Fritz Lang's The Testament of Dr. Mabuse (Das Testament des Dr. Mabuse) is the story of a police inspector's attempt to stop some criminals who are counterfeiting money and murdering people. The inspection gets kind of weird as the criminals seem to be ordered around by a guy named Dr. Mabuse who is in an insane asylum and will not speak or do much of anything. This film is actually the second film in a trilogy of films pertaining to Dr. Mabuse, but the other two films aren't particularly famous. I thought this was pretty interesting although the ending seemed kind of underwhelming.
For an early sound film, this film is particularly noteworthy for its rather sophisticated use of sound. Like Lang's previous film, M the sound techniques used in this film are rather advanced. Both films make use of leitmotif, a recurring musical theme pertaining to a particular place, person, or idea. The film also uses sound that is misidentified by the audience (a pocketwatch spring unwinding, intended to simulate a telephone's ring; a gunshot masked by the sound of car horns; the ticking of a bomb changing to a spoon tapping on an eggshell). The film also had some pretty advanced special effects considering the time it was made.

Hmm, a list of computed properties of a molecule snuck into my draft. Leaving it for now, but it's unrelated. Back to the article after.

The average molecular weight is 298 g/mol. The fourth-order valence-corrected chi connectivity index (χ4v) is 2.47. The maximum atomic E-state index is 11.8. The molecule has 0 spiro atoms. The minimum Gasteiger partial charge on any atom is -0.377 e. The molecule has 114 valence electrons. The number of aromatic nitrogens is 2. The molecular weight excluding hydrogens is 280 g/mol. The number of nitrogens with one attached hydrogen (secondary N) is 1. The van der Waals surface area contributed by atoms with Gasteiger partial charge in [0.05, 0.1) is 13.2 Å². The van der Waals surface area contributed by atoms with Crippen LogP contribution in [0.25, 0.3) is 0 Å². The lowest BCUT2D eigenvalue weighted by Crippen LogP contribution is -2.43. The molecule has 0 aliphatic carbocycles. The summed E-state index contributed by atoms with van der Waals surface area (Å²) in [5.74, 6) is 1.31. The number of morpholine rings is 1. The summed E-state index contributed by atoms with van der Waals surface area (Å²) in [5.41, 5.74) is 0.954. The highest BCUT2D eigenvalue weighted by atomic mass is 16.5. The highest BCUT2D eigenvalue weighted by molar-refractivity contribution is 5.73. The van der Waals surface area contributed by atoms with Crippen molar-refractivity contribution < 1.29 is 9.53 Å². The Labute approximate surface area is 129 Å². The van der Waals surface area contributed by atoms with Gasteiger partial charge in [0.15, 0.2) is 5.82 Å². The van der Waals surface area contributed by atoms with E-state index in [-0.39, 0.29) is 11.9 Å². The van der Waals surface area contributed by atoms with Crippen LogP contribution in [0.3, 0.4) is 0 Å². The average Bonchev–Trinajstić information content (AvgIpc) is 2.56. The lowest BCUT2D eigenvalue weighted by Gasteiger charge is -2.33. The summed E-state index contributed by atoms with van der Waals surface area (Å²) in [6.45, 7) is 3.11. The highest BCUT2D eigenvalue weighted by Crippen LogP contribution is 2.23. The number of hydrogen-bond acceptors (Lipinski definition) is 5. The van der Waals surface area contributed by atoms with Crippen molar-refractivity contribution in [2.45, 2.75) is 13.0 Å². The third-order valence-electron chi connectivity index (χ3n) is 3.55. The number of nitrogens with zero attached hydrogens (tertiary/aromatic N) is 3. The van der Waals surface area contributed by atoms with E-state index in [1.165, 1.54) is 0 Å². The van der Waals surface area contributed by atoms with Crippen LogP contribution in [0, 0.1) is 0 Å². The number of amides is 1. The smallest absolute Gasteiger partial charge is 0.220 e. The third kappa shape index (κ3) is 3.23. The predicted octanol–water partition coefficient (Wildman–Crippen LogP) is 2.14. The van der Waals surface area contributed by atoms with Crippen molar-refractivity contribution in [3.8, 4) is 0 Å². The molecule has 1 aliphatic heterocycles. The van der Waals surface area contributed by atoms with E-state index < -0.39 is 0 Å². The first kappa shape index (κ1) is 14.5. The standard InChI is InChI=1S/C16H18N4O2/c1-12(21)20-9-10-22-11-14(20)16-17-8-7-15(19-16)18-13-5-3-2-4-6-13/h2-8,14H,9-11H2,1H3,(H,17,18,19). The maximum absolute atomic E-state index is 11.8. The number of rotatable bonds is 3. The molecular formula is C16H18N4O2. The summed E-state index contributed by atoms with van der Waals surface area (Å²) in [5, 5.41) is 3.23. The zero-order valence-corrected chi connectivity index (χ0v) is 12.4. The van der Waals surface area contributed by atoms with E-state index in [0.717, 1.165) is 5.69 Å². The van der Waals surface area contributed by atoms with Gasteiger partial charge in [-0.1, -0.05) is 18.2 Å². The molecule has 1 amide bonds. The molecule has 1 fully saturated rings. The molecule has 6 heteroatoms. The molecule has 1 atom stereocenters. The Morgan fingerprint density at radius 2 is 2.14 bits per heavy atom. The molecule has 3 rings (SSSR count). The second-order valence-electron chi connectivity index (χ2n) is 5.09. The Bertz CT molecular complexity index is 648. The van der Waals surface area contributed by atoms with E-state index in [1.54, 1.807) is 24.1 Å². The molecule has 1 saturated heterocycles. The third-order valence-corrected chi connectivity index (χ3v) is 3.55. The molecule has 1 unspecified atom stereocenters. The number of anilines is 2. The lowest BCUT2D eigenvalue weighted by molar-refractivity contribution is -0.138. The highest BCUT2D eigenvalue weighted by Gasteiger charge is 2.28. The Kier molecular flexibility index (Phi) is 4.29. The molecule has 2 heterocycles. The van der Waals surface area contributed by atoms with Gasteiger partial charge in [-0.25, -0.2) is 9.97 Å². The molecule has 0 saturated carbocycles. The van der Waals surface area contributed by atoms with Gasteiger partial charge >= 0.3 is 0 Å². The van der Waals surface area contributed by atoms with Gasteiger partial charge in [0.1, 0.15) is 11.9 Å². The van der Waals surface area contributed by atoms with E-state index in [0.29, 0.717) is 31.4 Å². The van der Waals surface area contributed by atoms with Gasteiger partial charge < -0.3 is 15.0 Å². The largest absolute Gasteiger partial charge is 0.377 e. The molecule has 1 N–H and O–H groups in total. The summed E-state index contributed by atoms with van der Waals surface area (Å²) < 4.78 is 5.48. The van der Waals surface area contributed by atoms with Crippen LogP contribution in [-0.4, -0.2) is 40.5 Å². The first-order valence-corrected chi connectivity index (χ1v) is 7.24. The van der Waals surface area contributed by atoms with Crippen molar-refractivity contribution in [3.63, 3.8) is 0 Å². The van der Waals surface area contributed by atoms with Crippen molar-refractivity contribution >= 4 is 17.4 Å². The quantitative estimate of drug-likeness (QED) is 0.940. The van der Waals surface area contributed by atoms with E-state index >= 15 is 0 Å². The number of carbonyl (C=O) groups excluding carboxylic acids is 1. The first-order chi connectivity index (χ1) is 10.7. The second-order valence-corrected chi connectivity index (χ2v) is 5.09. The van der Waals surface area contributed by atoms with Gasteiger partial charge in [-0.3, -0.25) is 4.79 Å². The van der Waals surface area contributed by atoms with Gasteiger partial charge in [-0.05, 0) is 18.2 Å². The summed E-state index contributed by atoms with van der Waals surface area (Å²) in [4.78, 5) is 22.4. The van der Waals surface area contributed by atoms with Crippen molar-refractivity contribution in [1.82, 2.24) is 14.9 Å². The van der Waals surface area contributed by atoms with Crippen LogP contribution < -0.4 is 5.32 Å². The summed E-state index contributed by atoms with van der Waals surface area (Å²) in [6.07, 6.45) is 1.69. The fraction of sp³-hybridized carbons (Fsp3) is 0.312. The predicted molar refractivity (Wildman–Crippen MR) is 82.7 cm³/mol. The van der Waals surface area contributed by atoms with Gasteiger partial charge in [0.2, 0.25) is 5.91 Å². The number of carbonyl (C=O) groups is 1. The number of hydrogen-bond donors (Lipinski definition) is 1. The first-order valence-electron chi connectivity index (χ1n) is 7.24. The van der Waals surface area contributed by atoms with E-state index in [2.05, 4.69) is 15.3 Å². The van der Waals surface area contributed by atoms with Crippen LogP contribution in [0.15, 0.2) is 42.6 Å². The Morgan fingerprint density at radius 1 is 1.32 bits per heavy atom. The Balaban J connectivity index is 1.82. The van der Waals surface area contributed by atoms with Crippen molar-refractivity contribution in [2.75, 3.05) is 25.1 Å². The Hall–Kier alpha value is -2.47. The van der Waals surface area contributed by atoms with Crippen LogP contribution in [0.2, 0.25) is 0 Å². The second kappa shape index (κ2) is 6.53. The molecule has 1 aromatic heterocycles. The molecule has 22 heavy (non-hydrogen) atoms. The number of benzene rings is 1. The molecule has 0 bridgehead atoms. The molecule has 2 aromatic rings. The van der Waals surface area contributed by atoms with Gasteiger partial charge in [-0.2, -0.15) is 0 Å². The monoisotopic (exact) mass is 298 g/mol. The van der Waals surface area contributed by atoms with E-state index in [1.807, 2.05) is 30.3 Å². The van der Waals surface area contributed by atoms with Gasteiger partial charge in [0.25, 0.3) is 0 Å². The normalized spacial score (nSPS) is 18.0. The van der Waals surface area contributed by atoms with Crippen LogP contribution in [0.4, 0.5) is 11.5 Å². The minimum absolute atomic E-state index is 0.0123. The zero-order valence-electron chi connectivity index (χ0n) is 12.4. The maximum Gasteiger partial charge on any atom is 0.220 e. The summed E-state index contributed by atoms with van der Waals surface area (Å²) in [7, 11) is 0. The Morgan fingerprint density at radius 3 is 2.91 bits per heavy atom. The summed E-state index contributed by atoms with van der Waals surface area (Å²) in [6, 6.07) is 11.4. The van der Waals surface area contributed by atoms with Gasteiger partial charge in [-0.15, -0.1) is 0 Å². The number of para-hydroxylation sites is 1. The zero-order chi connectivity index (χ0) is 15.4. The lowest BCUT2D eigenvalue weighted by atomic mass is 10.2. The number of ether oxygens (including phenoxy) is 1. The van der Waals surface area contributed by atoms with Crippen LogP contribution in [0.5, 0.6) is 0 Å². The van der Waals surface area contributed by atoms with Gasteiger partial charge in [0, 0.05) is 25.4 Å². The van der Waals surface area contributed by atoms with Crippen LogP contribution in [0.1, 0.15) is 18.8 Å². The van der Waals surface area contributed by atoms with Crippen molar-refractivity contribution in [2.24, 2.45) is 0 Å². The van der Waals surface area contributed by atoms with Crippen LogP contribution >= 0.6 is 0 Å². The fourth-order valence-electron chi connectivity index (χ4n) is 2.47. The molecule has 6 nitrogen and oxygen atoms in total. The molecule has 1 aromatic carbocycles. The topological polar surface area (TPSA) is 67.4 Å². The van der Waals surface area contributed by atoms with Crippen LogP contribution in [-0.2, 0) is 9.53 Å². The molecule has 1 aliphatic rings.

While this film is certainly pretty good, it does not live up to Lang's M which is a vastly superior film. This may be more enjoyable than Lang's Metropolis, but realistically it's not as good as that film either. This is definitely worth viewing, but this won't go down as one of cinema's masterpieces like the aforementioned films.